Gambling is a widespread activity in Western society. Engagement with gambling ranges from an occasional purchase of a lottery ticket through to the use of betting shops, casinos and, increasingly, online gambling made available through the internet.
The Diagnostic and Statistical Manual of Mental Disorders (DSM-5), the ‘bible’ of mental health disorders, recently reclassified problem gambling from being an impulse control disorder to being an addiction, reflecting the increasing problem that many have with controlling their gambling behaviour.
Neither the type of gambling, or now the relative frequency, are in themselves clear clinical evidence that a person’s gambling is out of control and they are either struggling to control their behaviour, or indeed, have a full-blown addiction. A helpful way of considering whether your gambling has become uncontrollable is to consider the role it plays in your life. Can you stop easily? Do you experience emotional withdrawal? Under what circumstances do you find yourself compelled to gamble?
As with any addiction, the symptoms show whether a person is addicted or not. Psychotherapy is about helping clients to learn effective strategies for managing varying emotional states. People who may have impulse control problems, or addictions, find being able to ‘feel’ their emotions without reacting to them very difficult, and this is where the behaviour or substance enters. Gambling addicts use gambling to help them manage emotional states ranging from excitement through to sadness or anger.
Gambling addictions are extremely corrosive and not only affect the addict directly, but can often have a serious impact on close family and friends as well as wider society. Gamblers often find that as the addiction takes further hold, they lie to their family, especially around finances, leading to increased anxiety, alienation and low self-esteem. All of this makes stopping the compulsive behaviour all the more difficult.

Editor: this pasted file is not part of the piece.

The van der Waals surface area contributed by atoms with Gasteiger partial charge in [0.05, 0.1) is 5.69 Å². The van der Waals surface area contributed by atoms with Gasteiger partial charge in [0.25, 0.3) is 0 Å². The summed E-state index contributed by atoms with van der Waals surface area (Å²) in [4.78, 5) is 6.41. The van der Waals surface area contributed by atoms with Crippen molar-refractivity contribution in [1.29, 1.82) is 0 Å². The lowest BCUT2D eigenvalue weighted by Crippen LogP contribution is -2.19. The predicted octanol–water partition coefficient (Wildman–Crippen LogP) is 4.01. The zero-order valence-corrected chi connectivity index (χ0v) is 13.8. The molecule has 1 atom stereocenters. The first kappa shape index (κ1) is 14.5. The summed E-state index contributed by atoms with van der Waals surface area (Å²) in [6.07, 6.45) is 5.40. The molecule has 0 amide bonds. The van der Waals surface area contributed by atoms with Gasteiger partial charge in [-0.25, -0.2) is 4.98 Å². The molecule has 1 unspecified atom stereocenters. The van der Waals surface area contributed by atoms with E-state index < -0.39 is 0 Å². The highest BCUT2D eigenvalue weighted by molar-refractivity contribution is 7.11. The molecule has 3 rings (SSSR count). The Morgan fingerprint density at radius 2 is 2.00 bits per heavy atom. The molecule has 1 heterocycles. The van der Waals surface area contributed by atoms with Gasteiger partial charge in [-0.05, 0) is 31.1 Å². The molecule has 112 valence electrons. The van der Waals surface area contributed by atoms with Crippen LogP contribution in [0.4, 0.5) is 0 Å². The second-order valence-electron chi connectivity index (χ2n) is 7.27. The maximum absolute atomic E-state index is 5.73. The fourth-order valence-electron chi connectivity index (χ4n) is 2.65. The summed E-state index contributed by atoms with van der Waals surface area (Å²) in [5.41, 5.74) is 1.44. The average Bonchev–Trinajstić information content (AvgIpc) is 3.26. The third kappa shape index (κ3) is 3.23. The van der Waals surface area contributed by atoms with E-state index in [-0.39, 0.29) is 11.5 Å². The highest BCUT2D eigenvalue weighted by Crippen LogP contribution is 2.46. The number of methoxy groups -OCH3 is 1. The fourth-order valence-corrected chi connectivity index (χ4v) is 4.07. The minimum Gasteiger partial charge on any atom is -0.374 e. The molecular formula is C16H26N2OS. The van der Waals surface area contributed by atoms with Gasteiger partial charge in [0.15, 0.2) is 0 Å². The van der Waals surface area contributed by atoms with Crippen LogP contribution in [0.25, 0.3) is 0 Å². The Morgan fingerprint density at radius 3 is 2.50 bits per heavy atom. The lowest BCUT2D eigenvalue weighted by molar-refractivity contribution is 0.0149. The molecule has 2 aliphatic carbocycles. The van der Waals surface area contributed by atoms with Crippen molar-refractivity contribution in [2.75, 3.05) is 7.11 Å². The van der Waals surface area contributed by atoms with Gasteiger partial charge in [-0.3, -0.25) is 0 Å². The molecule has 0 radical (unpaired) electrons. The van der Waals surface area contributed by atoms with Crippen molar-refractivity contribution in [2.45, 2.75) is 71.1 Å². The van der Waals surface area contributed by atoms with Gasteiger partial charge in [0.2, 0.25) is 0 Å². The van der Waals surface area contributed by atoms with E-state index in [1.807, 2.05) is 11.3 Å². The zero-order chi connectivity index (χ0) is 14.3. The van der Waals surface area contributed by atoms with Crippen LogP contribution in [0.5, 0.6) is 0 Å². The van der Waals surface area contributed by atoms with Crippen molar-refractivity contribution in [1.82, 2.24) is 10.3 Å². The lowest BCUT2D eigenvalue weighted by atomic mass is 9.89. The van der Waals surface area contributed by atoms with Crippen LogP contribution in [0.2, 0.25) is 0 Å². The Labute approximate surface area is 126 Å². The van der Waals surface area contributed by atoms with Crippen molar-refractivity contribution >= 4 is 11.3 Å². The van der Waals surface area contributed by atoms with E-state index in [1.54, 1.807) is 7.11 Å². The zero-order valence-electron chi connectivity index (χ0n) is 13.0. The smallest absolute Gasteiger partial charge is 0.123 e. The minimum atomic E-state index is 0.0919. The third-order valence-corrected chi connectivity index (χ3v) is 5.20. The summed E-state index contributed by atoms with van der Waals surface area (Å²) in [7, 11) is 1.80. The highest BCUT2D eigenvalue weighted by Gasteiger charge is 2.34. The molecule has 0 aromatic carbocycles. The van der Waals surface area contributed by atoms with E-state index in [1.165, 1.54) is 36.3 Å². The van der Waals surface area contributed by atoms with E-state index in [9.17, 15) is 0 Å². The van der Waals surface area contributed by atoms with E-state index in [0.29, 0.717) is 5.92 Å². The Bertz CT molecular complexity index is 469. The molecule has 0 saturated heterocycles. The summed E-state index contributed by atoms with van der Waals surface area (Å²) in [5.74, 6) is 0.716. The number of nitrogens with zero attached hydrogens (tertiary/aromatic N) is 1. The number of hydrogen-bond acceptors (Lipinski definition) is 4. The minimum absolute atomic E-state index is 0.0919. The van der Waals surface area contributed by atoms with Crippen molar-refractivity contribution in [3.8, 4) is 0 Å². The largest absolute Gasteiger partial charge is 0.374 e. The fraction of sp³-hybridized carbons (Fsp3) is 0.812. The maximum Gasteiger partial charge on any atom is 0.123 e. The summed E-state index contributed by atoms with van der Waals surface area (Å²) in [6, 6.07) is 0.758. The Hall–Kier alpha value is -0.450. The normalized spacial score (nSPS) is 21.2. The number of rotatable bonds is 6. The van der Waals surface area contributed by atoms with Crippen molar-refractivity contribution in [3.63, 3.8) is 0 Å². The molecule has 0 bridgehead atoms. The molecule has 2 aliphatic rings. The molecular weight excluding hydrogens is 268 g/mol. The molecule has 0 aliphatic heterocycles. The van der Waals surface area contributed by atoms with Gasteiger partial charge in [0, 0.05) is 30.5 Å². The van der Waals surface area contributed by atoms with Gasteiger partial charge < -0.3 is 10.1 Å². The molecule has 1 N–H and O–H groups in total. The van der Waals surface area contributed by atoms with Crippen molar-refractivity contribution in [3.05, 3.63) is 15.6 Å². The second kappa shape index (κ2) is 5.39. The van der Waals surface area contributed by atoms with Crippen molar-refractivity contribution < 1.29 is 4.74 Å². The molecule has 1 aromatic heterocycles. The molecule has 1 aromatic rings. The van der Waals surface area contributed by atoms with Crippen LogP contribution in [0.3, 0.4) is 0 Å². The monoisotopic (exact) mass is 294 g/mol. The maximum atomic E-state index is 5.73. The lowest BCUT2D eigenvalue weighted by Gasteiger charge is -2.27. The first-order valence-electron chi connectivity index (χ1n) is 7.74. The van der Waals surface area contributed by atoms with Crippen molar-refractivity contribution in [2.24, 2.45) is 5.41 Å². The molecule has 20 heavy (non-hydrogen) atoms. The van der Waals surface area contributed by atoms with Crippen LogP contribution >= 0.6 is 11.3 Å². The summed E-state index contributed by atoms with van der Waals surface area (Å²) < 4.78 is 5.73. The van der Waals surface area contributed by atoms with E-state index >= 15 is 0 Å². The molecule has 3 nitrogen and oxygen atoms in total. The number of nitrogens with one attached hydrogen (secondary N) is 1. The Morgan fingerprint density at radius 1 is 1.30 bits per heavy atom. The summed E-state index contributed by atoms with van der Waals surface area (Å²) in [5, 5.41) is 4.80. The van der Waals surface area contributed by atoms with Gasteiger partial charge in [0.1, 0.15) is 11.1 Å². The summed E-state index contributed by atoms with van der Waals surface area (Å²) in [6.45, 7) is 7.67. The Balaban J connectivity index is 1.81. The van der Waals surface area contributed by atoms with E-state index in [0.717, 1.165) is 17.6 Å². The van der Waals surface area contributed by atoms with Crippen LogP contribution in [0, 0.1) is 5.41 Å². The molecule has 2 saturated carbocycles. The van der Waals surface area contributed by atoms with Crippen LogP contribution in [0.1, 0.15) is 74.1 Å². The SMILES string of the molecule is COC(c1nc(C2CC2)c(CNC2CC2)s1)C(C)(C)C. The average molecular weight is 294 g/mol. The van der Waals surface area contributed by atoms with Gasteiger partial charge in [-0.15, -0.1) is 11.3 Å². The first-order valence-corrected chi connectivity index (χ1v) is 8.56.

Research has suggested that not only is gambling addiction on the rise, but that increasingly, women are presenting with this problem. One of the main drivers leading to this is the prevalence of online gambling. Through the click of a mouse, it is now extremely easy to bet and gamble across a range of virtual environments – all from the comfort of one’s own home. And online gambling further reinforces the addict’s predisposition to secrecy.
There is help available, and at Brighton and Hove Psychotherapy, we can work with you to help you break the addictive cycle and reclaim your life. As with any addiction, there will be a withdrawal period. However, therapy can help you to understand the nature of your addiction, learn to process your emotions internally rather than seeking external stimulus, and to build a life that gives you a long-term sense of fulfilment and meaning.